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Intelligence for Defense Planning

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Problems in fashioning an estimative product suitable for input to systems analysis in force planning.

INTELLIGENCE FOR DEFENSE PLANNING

W. E. Seidel

The story of intelligence support for defense planning at the national level in the current Administration offers a good case study in the relationship between national intelligence and the consumer, or at least one of its most important consumers. Although the history of long-range estimating and quantified projections has been a long and thorny one, the requirements of the new defense planners are perhaps unique in their degree of articulation, a refinement which stems from the needs of the systematic analysis techniques used in current planning. This review of the case to date proceeds from the bias that the consumer is why we are in business.

In the latter part of 1961 the Comptroller of the Department of Defense, Assistant Secretary Charles J. Hitch, laid down specifications for intelligence estimates required by new DoD methods of programming and planning initiated earlier that year.1 Nearly two years later Deputy Assistant Secretary of Defense Dr. Alain Enthoven presented substantially the same requirements again.2 A recent memorandum from the Office of National Estimates succinctly characterizes these requirements in the following terms: "As you know, OSD has for several years been expressing the need for more detailed quantitative projections of Soviet military capabilities." 3

Below we look at the nature of the new requirements, recount the intelligence community's efforts to satisfy them, consider some of the major problems they create, and offer some hopefully constructive suggestions. To all colleagues, known and unknown, who have grappled with the problem we acknowledge our indebtedness and regret any inadequacy in this presentation.

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The New Programming

What were the methods of programming and planning referred to by Mr. Hitch that generated new demands on intelligence? Here they cannot be described in detail, but they are of such importance to our study that we must outline their major aspects relevant to the intelligence problem.4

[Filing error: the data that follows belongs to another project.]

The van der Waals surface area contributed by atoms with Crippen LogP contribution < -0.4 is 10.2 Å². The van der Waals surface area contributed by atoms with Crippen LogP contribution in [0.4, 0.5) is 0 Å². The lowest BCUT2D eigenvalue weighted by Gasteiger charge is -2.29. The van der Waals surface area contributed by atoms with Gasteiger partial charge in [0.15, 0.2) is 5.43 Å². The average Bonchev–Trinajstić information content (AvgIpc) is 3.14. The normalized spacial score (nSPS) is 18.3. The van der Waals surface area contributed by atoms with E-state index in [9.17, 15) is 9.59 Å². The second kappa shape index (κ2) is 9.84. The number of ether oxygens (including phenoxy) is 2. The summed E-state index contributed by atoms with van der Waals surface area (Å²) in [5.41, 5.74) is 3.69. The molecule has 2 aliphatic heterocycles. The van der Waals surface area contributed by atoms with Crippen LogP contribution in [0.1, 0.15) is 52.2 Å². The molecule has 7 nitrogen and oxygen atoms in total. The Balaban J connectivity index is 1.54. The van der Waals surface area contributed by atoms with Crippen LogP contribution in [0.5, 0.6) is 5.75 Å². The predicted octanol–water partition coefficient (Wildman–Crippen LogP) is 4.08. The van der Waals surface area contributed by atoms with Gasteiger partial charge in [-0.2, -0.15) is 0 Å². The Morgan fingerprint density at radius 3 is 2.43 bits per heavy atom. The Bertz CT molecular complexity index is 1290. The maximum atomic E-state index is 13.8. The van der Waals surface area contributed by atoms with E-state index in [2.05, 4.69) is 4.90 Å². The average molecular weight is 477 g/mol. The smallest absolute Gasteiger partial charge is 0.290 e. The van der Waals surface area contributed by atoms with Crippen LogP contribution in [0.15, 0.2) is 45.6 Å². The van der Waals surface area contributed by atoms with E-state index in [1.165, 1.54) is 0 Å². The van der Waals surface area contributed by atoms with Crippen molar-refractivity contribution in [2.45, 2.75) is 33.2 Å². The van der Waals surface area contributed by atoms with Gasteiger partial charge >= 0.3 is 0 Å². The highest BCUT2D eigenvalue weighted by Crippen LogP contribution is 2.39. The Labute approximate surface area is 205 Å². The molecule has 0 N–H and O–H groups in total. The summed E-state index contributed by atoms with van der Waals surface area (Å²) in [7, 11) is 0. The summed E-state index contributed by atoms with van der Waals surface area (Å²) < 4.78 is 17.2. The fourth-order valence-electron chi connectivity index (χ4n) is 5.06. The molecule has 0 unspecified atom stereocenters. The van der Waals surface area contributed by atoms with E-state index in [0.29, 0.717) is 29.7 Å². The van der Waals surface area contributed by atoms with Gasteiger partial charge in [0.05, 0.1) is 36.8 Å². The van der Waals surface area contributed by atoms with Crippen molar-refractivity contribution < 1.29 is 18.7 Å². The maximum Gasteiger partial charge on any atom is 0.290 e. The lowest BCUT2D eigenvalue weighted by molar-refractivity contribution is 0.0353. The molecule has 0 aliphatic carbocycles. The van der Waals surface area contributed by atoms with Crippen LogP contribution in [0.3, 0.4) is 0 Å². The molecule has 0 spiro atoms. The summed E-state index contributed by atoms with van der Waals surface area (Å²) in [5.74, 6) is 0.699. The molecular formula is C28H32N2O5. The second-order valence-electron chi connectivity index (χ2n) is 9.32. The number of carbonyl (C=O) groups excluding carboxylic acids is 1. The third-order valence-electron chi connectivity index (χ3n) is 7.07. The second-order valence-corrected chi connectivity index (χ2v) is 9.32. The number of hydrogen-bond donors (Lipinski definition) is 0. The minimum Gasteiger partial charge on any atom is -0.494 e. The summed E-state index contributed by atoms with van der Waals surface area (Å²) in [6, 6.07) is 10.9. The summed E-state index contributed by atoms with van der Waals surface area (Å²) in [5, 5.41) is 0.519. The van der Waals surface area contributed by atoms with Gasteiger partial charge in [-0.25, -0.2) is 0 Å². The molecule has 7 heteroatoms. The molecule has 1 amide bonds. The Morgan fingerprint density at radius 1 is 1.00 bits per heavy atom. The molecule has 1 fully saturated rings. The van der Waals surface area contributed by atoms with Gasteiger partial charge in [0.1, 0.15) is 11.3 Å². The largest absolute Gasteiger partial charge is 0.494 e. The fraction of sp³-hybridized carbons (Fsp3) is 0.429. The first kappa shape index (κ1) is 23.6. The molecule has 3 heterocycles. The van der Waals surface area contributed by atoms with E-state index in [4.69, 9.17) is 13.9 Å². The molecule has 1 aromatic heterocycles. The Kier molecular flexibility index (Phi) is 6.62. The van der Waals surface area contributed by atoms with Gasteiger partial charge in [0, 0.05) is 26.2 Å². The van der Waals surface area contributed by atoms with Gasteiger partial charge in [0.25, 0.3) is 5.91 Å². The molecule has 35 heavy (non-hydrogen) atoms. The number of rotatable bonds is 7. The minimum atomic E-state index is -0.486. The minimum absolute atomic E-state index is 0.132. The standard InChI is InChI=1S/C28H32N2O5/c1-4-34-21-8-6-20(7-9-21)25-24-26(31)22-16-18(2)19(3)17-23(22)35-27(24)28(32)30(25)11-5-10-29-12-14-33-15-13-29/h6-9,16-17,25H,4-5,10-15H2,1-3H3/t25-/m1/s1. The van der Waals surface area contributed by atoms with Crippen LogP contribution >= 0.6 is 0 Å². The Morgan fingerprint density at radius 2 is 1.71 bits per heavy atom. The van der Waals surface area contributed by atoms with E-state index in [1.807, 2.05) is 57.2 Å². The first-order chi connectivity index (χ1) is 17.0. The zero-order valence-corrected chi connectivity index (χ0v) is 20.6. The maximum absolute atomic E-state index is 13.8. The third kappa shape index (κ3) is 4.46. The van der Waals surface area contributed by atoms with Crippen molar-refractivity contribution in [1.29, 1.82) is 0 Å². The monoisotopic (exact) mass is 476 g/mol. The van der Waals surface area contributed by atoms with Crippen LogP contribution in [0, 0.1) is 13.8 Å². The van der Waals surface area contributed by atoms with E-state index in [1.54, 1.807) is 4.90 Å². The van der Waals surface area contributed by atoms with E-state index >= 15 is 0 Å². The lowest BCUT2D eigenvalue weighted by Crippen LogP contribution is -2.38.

Under these methods the analysis of alternative U.S. strategies, forces, and weapon systems is done within the frame of reference of nine major categories or programs of defense:

  • Continental Air and Missile Defense Forces
  • General Purpose Forces
  • Airlift and Sealift Forces
  • Reserve and Guard Forces
  • Research and Development
  • General Support
  • Civil Defense
  • Military Assistance Program

These programs are subdivided into more than 1000 elements, sometimes at as many as four aggregative levels, constituting well-defined, homogeneous groupings of particular types of forces--B-52 squadrons, Atlas squadrons, Polaris submarines, infantry divisions in Europe, etc.--each of which reflects quantitatively the strength requirements of any particular strategy.

There are figured also for each element of this framework the inputs of manpower, equipment, military construction, and other resources needed to attain the required strength. Ultimately, the resources required to constitute any given element, force structure, or strategy are gauged by the single measure of cost in dollars, the only unit of measure applicable to all the diverse elements. The total military output, the sum of all program elements, is equal to the sum of all resource categories, the total input.

Two other aspects of the programming are highly relevant to the intelligence problem. First, a program change control system makes the quantitative data relevant to proposed program changes promptly and fully available for decision making. And second, a "Five-Year Force Structure and Financial Program" provides a basic reporting format for the entire force structure through time.

Programming is thus the determination of the specific time-phased resource inputs necessary for accomplishing a given output, while planning is the selection of the desired output. The analytical process has been described as

. . . a cycle of definition of objectives, design of alternative systems to achieve those objectives, evaluation of the alternatives in terms of their effectiveness and costs, a questioning of the objectives and a questioning of the other assumptions underlying the analysis, the opening of new alternatives, the establishment of new objectives, ... and  so on .5

What is new in the process, as Dr. Enthoven points out,

... is that more than ever before, top defense officials are now being aided in making these judgments by the systematic availability of quantitative information on the effectiveness and costs of alternative strategies, forces, and weapon systems. This information is produced by a method sometimes called "Systems Analysis."6